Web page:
Buckaroos bid farewell to historic season, senior class
The St. Paul baseball team's graduating class came into the program as freshmen during the 2016 campaign. That year, the Buckaroos finished their regular season in an unlikely three-way tie atop the Special District 2 standings along with the Kennedy Trojans and Regis Rams.
After going 17-3 throughout the vast majority of the season, the team lost its final three games of the season, the last of which came in a first-round defeat at home to the Waldport Irish.
It was the first state playoff game for the Buckaroos since the program returned to a varsity schedule several years earlier, and the senior class was celebrating a successful season.
But the incoming freshman — Zach Brentano, Rawley Koch, Jaidyn Jackson, Eric Diaz, and Justin Herberger — were hoping for more.
Three years later, those five players formed the core of a St. Paul team that will go down as the first in program history to win a state playoff game after the Buckaroos beat the Santiam Wolverines 2-0 in the first round of the 2A/1A state tournament on May 20.
It was the goal the team echoed to first-year head coach Dwayne Nowlin coming into spring training, approaching the 25-year coaching veteran with the singular purpose of winning an elusive state playoff game.
"(They said) 'Nobody has ever won a playoff game here, because we're always the 1A school playing the bigger schools,'" Nowlin recalled. "'We just want to win a playoff game, that's our goal.'"
With the combined baseball classification, much of the sport's landscape is dominated by 2A programs. The last 1A school to win a state championship was Umpqua Valley Christian in 2009. St. Paul was one of just four 1A teams that managed to advance to the Sweet 16 of the state playoffs and was the lone 1A presence in a league dominated by the two-time defending state champion Knappa Loggers.
As if that weren't enough, the team was beset by injuries. Power-hitter Alex Dela Cerda was unable to suit up all season, Rawley Koch missed the first 12 games, and Zach Brentano, Mitch Curtis and Justin Herberger all worked through ailments during the year that kept them from playing at full strength.
"When we were healthy, we could have played with anybody but Knappa," Nowlin said. "We were picked to come in fourth or fifth, (and) we were two games out of second place with all the injuries."
The team showed it come post season time, when the Bucks were as close to healthy as the team had been since opening day. St. Paul won back-to-back league playoff games against Portland Christian and Nestucca to earn the league's third state playoff berth, and followed with the 2-0 gem over Santiam five days later in the first round to make program history.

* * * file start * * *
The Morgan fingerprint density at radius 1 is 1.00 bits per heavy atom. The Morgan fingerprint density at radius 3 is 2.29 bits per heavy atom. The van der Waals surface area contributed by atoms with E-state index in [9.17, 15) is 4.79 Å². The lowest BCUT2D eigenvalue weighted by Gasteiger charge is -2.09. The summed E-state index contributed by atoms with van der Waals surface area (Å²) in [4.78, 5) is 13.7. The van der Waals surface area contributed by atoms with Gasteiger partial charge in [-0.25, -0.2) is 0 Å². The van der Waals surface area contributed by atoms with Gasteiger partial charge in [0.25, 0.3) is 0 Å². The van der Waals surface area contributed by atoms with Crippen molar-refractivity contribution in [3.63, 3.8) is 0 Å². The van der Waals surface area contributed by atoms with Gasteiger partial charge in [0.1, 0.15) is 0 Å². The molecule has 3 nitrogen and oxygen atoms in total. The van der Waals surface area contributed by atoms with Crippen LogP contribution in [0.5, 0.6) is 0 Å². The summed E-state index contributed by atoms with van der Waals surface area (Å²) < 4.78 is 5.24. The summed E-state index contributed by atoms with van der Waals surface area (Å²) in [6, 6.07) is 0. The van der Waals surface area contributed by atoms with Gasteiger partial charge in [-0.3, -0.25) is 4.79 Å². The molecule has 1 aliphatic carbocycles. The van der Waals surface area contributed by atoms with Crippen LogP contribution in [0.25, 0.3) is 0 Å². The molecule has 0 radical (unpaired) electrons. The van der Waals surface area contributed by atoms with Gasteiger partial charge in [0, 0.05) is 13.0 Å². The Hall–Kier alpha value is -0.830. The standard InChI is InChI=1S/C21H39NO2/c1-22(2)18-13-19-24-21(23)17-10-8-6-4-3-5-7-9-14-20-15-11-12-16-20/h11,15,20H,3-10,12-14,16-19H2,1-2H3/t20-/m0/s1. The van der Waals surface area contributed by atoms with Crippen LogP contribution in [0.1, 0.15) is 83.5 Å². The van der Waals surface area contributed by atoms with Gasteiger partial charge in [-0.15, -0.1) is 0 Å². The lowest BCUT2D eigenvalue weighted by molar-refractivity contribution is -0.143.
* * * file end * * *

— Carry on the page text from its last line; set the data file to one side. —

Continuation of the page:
It was enough to make anyone a Buckaroo convert, and after two and a half decades of coaching, Nowlin has completely bought in to the St. Paul experience.
"All of these kids have grown up together, they've played together," he said. "That was a neat thing, and seeing all the pictures of these kids when they're in first grade playing tee ball together."
And it's not just the players. Everywhere the Buckaroos went, from Knappa to Bandon to Nestucca, the St. Paul blue and white was always there to greet the team.
"I look up in the crowd and there are all these people there, all these fans there," Nowlin said. "It doesn't matter if we're good or bad, the fans at St. Paul are amazing."
It will be tough for the Bucks to recover from losing seven seniors next year, including starters Herberger, Brentano, Koch and Jackson. But with a solid core of seven juniors, a dedicated base of players that featured 30 athletes coming out this year, and what Nowlin considers one of the best small school baseball complexes in the state, the new head coach can hardly wait for 2020 to come.
"It was a great experience to be at St. Paul for me," Nowlin said.
2019 Special District 1 Baseball All-Conference Awards
Justin Herberger, senior
T.J. Crawford, junior
Reed Overfield, junior
Jaidyn Jackson, senior
Rawley Koch, senior
Zach Brentano, senior
You count on us to stay informed and we depend on you to fund our efforts. Quality local journalism takes time and money. Please support us to protect the future of community journalism.